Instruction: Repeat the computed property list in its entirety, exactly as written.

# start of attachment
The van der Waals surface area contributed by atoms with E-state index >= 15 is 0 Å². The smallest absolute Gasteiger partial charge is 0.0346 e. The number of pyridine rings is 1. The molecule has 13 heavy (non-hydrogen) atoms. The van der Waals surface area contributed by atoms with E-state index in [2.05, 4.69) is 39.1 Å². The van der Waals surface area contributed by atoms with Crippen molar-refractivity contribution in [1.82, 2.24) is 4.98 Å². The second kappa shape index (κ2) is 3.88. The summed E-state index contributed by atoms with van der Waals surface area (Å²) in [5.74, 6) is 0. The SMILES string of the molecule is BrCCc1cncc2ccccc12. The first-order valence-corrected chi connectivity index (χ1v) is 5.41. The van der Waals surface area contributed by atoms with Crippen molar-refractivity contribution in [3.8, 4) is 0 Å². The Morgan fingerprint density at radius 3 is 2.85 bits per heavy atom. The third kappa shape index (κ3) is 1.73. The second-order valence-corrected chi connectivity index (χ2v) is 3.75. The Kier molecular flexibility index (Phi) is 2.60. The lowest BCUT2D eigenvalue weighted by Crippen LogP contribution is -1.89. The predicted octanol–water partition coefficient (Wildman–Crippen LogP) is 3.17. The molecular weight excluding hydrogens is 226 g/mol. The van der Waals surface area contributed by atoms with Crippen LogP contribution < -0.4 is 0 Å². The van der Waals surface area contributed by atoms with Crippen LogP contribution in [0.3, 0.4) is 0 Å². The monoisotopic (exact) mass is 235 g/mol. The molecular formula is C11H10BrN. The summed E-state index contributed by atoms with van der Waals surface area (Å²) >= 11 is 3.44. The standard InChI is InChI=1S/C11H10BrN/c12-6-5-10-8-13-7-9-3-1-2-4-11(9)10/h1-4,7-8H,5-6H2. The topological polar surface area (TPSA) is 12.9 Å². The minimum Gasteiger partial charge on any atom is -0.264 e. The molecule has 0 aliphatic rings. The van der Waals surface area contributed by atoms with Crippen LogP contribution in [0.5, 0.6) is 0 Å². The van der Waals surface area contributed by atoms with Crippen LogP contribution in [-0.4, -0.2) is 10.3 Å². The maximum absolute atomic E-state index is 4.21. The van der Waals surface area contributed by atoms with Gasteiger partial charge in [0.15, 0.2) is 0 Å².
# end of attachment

The van der Waals surface area contributed by atoms with E-state index >= 15 is 0 Å². The smallest absolute Gasteiger partial charge is 0.0346 e. The number of pyridine rings is 1. The molecule has 13 heavy (non-hydrogen) atoms. The van der Waals surface area contributed by atoms with E-state index in [2.05, 4.69) is 39.1 Å². The van der Waals surface area contributed by atoms with Crippen molar-refractivity contribution in [1.82, 2.24) is 4.98 Å². The second kappa shape index (κ2) is 3.88. The summed E-state index contributed by atoms with van der Waals surface area (Å²) in [5.74, 6) is 0. The SMILES string of the molecule is BrCCc1cncc2ccccc12. The first-order valence-corrected chi connectivity index (χ1v) is 5.41. The van der Waals surface area contributed by atoms with Crippen molar-refractivity contribution in [3.8, 4) is 0 Å². The Morgan fingerprint density at radius 3 is 2.85 bits per heavy atom. The third kappa shape index (κ3) is 1.73. The second-order valence-corrected chi connectivity index (χ2v) is 3.75. The Kier molecular flexibility index (Phi) is 2.60. The lowest BCUT2D eigenvalue weighted by Crippen LogP contribution is -1.89. The predicted octanol–water partition coefficient (Wildman–Crippen LogP) is 3.17. The molecular weight excluding hydrogens is 226 g/mol. The van der Waals surface area contributed by atoms with Crippen LogP contribution < -0.4 is 0 Å². The van der Waals surface area contributed by atoms with Crippen LogP contribution in [0.3, 0.4) is 0 Å². The monoisotopic (exact) mass is 235 g/mol. The molecular formula is C11H10BrN. The summed E-state index contributed by atoms with van der Waals surface area (Å²) >= 11 is 3.44. The standard InChI is InChI=1S/C11H10BrN/c12-6-5-10-8-13-7-9-3-1-2-4-11(9)10/h1-4,7-8H,5-6H2. The topological polar surface area (TPSA) is 12.9 Å². The minimum Gasteiger partial charge on any atom is -0.264 e. The molecule has 0 aliphatic rings. The van der Waals surface area contributed by atoms with Crippen LogP contribution in [0.5, 0.6) is 0 Å². The van der Waals surface area contributed by atoms with Crippen LogP contribution in [-0.4, -0.2) is 10.3 Å². The maximum absolute atomic E-state index is 4.21. The van der Waals surface area contributed by atoms with Gasteiger partial charge in [0.15, 0.2) is 0 Å².